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‘Defund’ or ‘reform’ the police? Lawmakers and activists at odds

Calls to defund or abolish police departments have become one of the many rallying cries of the protests against police brutality following the death of George Floyd in Minneapolis police custody. But activists and politicians don’t necessarily see eye to eye on what that demand means.

“I think it’s a useful demand,” D.C. Del. Eleanor Holmes Norton said Tuesday. “It’s a call for reform, and we miss that call if we insist upon taking this call literally.”

“That’s not what we mean,” said Makia Green, an organizer for Black Lives Mater D.C. “Our chapter has put out calls for defunding the police, and we mean complete defunding.”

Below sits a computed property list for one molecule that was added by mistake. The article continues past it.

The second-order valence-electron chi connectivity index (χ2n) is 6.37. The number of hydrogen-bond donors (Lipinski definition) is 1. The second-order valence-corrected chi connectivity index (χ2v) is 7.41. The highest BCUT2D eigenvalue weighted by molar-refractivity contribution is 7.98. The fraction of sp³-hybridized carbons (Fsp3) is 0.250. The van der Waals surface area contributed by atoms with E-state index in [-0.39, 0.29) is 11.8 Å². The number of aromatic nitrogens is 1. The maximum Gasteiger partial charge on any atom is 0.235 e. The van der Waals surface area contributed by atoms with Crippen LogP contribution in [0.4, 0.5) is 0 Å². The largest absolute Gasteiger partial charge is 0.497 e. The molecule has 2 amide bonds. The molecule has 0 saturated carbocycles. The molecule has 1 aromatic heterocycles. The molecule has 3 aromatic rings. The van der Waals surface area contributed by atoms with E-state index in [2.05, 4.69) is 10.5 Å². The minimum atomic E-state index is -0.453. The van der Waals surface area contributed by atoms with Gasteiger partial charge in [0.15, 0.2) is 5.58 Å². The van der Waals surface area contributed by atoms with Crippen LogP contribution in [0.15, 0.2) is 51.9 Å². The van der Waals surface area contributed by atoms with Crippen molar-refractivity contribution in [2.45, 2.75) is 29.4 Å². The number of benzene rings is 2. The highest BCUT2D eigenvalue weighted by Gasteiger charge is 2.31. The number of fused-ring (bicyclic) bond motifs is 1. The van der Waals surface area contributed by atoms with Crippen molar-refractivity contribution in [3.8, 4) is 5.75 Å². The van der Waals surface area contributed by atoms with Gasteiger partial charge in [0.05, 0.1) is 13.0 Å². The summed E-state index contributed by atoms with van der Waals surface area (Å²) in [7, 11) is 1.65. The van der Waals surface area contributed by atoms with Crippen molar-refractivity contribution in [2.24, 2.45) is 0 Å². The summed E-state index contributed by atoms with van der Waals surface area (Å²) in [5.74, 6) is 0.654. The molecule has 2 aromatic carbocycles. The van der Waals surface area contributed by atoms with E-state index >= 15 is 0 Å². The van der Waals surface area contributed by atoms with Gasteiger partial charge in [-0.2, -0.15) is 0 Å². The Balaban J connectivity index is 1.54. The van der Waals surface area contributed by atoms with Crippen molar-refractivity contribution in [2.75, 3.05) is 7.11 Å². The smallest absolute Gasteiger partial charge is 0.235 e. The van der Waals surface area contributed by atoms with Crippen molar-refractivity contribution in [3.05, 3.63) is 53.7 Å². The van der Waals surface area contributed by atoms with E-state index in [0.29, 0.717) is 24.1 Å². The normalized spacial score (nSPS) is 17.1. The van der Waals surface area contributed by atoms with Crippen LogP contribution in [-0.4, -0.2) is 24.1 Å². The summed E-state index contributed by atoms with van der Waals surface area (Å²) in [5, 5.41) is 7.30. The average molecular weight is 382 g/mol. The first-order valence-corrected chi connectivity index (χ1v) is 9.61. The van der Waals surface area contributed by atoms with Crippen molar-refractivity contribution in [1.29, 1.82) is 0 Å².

Norton joins other high-profile leaders in supporting the movement, but interpreting the calls for defunding as calls for an overhaul.

“I think the slogan may be misleading,” Rev. Al Sharpton said on MSNBC this week.

Norton added that in her D.C. district, if she were to call for removal of police in the most disadvantaged neighborhoods, “they would think I was crazy. They have been asking for more police.”

See the video for more from Norton and Green on how activists and lawmakers can move forward in addressing police violence.

[Democrats’ policing overhaul targets prosecution standards, data collection, training]

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